"If the Diamondbacks don’t want to wait, and go and sign [Russ] Ortiz, etc. then good for them," said the GM. "But all credit to Paul Godfrey for saying, 'Let’s do it the right way.' I honestly believe we’re not that far away – when we turn the corner, we’re going to be good for a while, and I think we have a chance to be .500 this year. The way we’re doing it takes time, but I think that in 2006 and 2007, the best baseball will be played here."
(Batter's Box Baseball Blog)

Offseason Rankings: Part One. Ben looks back at the off-season and ranks the 30 teams based on what they did.
Talking about the Pirates is depressing, so I'll try to keep this one brief. Basically, they finally got rid of Jason Kendall, but didn't even get rid of his whole contract, and they replaced him with the ancient Benito Santiago. In the Kendall deal, they picked up a mediocre starter (Mark Redman) and an old reliever (Arthur Rhodes), who they then flipped for an old, injury-prone outfielder who makes about $7 million and is basically an average player at his position (Matt Lawton).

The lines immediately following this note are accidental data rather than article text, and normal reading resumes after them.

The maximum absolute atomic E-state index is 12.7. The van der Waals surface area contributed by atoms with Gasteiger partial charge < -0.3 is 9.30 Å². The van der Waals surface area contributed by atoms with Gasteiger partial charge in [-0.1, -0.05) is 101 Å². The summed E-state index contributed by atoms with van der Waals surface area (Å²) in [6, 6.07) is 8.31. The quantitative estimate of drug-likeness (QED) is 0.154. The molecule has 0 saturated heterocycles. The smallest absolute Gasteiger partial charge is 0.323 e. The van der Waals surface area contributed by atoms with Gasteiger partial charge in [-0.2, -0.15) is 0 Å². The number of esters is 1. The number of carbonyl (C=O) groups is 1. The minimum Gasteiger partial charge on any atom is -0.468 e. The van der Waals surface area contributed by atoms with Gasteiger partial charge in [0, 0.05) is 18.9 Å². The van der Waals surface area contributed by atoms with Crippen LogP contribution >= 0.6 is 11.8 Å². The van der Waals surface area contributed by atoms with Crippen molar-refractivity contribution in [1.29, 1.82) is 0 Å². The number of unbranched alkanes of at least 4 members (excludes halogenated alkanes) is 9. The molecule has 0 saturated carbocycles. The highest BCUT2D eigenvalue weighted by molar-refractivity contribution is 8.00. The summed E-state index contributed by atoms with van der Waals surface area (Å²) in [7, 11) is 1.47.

So let me get this straight, the Pirates got rid of a player, who is actually good, because he makes too much money, and they ended up with three players who are each average at best and combine to make even more money (in 2005) than the guy they got rid of?
(The Hardball Times)

San Diego Padres Preview. "From being drafted 9th overall in 1998 through to a solid first full season in the big leagues in 2003, Sean Burroughs' career path was straight out of a textbook. In 2004 he hit a bump, a bump that cost him 40 points of slugging percentage. Call it the sophomore jinx, blame it on PETCO, whatever – at 24-years-old, it’s much too soon to write Sean off. In fact, he’s best candidate in the Padre lineup to have a breakout year." (Batter's Box Baseball Blog)

Several Red Sox Players Hit by Line Drives While Staring at Johnny Damon’s Wife.
"It’s become a little bit of a problem," said Terry Francona, while holding ice over his own swollen eye. (Francona said he injured the eye while walking into a door.) "We like having Michelle here, but the players have to learn to control themselves and concentrate." Kevin Millar agrees with Francona, but says it’s easier said than done. "I’ve been hit three times since Spring Training started," he said. "You try to stay focused on what you’re doing on the field, but then your eyes start to wander a little bit, and before you know it you're staring at her and saying, 'Oh, my G-,' and then boom! My knee is still pretty swollen."
(Call of the Green Monster)